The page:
He looked at Thor, knowing he didn’t have to say much else.  Thor nodded, understanding exactly what Loki was asking.  Hogun, he knew, would simply do as he asked and not comment on what he saw.  After a moment, they all stood, and Loki took the lead.  He checked to make sure the coast was clear before sneaking out of the stables and continuing down the dark path that led to the dungeons.  It wasn’t a direct route, even with short cuts.  They dodged patrols by doubling back on their path and picking different routes, eventually finding themselves at the far end of the kennels.  The hounds were already yowling and braying, so Loki took a chance and ran past, using their noise as cover.  The keep was on the other side of the kennels, unguarded, but locked.  With the other three behind him, Loki pressed his hand against the door and felt deep inside it, trying to suss out the mechanism.  It was a mechanical lock, which was easier to deal with using just a bit of force.  It clicked heavily, and the door opened beneath his weight, leading to pure darkness.  Thor and Hogun quickly stepped inside, leaving Fandral out to stand watch, and Loki made sure the door was closed and locked behind them before he conjured a light so they could see.  It was a weak spell that hung in the air at the centre of the room, but one he didn’t have to concentrate on while he wore himself thin with the real task at hand.

At first, he helped pack what he could, moving bottles and jars and books from one crate to another, stuffing it as full as he could.  When it could hold no more, he grabbed it with both hands, took a deep breath, and sent it away.

By then, Thor had prepared another crate and handed it over to Loki.  It wasn’t difficult magic, but he had to concentrate on moving so many things at once, again and again and again.  He soon had to stop to catch his breath, unable to keep up with the pace he had set.  But he looked around, and seeing more empty crates than full, he was determined to grab every single item in the keep.  Even if it didn’t belong to Eldred, he wanted it all out of spite.  None of this would have happened if Odin had just let him have what he needed in the first place.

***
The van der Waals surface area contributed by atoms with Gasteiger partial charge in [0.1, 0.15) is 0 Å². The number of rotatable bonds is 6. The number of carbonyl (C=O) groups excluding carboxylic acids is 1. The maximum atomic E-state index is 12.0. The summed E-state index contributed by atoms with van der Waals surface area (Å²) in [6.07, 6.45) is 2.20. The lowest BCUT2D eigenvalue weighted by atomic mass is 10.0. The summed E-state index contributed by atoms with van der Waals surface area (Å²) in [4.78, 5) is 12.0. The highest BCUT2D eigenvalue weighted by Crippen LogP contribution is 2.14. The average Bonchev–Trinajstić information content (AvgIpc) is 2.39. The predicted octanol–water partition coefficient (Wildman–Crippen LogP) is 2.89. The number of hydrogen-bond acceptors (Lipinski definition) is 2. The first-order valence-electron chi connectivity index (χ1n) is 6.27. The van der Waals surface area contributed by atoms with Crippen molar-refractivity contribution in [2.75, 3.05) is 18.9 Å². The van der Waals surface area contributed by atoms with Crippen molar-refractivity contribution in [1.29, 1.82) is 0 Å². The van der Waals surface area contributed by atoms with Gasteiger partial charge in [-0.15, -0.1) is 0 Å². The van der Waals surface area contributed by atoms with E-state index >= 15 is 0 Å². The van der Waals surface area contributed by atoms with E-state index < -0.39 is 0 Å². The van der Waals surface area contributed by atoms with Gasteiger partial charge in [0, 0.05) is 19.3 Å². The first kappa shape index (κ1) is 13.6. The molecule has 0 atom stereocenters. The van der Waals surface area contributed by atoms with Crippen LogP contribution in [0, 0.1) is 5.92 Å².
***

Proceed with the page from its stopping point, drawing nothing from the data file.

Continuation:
“Pack them heavier,” Loki said quietly.

“Are you sure?” Thor asked.

Loki nodded, and then stepped close to grab the next one.  “I want to get out of here,” he said.

He sent the next crate away, and then began helping packing more to give himself a break.  His entire body felt tired from the effort, but he refused to quit.  The heavier crates were  harder to move, but there were fewer of them as they made sure they were packed as full as they could be.  To give himself another break, Loki checked over all the empty ones, stacking them to one side to better see how much was left.  It wasn’t many, and soon they were down to only four, and then three, and then two.  With the last one, Loki had to struggle to breathe before sending it away.  It was as though he had run all day without a break.  Every muscle hurt, and his brain and lungs were exhausted.  He leaned against Thor for a moment, not caring that Thor held him up so he could stand better.

“Can you make it back?” Thor asked.

Loki nodded.  “I need a minute,” he said.

He breathed deeply, knowing he didn’t have a minute.  After a moment, Thor moved, nudging him forward.  Loki took the cue and extinguished his light before moving toward the door.  Before he unlocked it, he leaned against it to listen to anything that might be on the other side, but he heard only silence.  Just to be sure, he knocked on the door twice, and waited.  A moment later, he was met with two more knocks, so he unlocked it and carefully cracked it open.  Fandral stood on the other side, nodding quickly.  Wasting no time, Loki let the others out before locking the door again to cover their tracks. 

This time, he let Thor lead, trusting he’d remember the way back.  Still struggling to catch his breath, he held back with Fandral as they ran past the kennels.

“Someone came by, but I convinced him I was looking at the dogs and chased him off,” Fandral said.  “Where is everything?”

“It’s taken care of,” Loki said.

They ran back to his chambers the same way they had come, through dark alleys and hidden paths, and then along the roof into the hall beneath his bedchamber.  It had been cluttered before, but now it was packed with crates and boxes he’d have to hide elsewhere, and quickly.  But before he even thought about it, he collapsed onto the first bare patch of floor he came to, trying not to die.

“Oh,” Fandral said, looking around the mess.  “Right.  Of course.”